From the Harford County Chamber of Commerce:
The Harford County Chamber of Commerce hosted its annual Legislative Wrap-Up event at the Maryland Golf and Country Clubs on April 27. Harford County’s elected officials in the Maryland General Assembly participated in a panel event in which they shared their accomplishments from the 2017 legislative session and took questions from the Harford Chamber and members of the business community. The legislators were generally positive about the climate for business legislation over the past session and looking toward 2018 despite the passage and expected veto override of the anti-business Mandated Paid Leave bill.
The Harford Delegation, comprised of ten Republicans and one Democrat, acknowledged a strong sense of bipartisanship that emerged during the session. Although the 2016 presidential election provided ample fodder for legislators who hoped to drag Washington political divisions down to the state level, elected officials on both sides of the aisle recognized the importance of supporting local business by defeating many extreme pieces of legislation while championing commonsense measures to boost the state economy. The Delegation had ample praise for Governor Larry Hogan, whose proposed balanced budget ensured funding for education and many important projects across Harford County. “This year saw some of the most harmful legislation ever proposed for local businesses – especially small businesses,” noted Angela Rose, President and CEO of the Harford Chamber. “Harford’s elected officials provided a great deal of reassurance to our community leaders during the Legislative Wrap-Up. They let us know that they want to hear our voices. They want to know how proposed legislation affects us. We’re glad to know that they are willing to listen, but it’s also incumbent upon us to speak up and share our concerns.”
Among the many topics discussed were liquor and medical marijuana laws, bills affecting military veterans and employees of Aberdeen Proving Ground, and the ongoing debate about the $15 Minimum Wage proposal. Delegate Lisanti noted that Maryland lawmakers must grapple with slowly replacing an antiquated set of liquor laws that “date back to Prohibition” in some cases. Senator Jennings and Delegate Szeliga voiced their support for medical marijuana, but detailed several roadblocks that materialized as licenses were awarded during the session. Senator Cassilly spoke about the importance of making Maryland a competitive home for veterans by reducing the tax on retirement income; many states surrounding Maryland are tax-free in this regard, causing an exodus of second-career holders and a loss of tax revenue for the state.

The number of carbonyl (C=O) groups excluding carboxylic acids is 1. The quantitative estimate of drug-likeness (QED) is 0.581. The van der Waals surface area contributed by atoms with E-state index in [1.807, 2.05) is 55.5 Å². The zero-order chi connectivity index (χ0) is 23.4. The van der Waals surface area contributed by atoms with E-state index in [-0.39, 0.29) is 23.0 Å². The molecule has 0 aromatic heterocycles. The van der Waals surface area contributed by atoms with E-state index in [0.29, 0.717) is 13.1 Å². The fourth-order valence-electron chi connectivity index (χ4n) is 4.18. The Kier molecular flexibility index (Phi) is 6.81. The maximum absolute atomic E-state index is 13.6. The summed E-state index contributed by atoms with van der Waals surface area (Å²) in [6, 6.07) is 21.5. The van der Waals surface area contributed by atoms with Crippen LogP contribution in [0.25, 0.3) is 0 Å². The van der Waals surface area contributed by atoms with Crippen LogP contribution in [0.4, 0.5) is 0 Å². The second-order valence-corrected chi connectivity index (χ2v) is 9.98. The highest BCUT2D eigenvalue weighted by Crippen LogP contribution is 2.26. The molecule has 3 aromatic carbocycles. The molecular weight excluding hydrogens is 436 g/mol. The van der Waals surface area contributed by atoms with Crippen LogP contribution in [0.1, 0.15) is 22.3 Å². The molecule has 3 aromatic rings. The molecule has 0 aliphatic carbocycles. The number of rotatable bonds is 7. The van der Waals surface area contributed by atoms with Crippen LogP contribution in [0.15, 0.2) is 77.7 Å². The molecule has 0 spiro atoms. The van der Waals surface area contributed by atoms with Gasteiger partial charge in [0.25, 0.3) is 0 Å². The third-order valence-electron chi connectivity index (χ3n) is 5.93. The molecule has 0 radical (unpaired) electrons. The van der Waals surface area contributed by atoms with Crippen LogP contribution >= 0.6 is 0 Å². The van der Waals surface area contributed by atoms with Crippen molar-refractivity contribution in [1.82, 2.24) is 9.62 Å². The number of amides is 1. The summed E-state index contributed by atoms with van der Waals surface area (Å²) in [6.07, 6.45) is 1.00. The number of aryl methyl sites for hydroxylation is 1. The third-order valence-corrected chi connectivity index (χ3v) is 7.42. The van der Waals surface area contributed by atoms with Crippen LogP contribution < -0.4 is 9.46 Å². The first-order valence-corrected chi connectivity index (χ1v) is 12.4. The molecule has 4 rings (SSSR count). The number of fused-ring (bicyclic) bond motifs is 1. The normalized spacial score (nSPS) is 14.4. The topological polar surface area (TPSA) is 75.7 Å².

Delegates McComas and Reilly shared how the funding secured for Harford County devoted to education and the arts were a boon for the local economy, as many of these programs are designed to attract APG employees who have expressed an interest in them for their children. The entire Delegation present at the event expressed disapproval of the proposed dramatic increase in the minimum wage, emphasizing its unsustainability for business and reminding members that even Baltimore Mayor Catherine Pugh, once a strong advocate in the “Fight for Fifteen,” vetoed the $15 minimum wage when she saw its potential deleterious effects as mayor.
The Legislative Wrap-Up was sponsored by: the Greater Harford Committee; Harford Community College; Phil Romm Consulting; Vincenti Decoys; Boyle Buick GMC; and Snee, Lutche, Helmlinger & Spielberger, P.A. The panel portion of the morning was facilitated by Christopher Marchsteiner, the Legislative Aide for the Harford Chamber.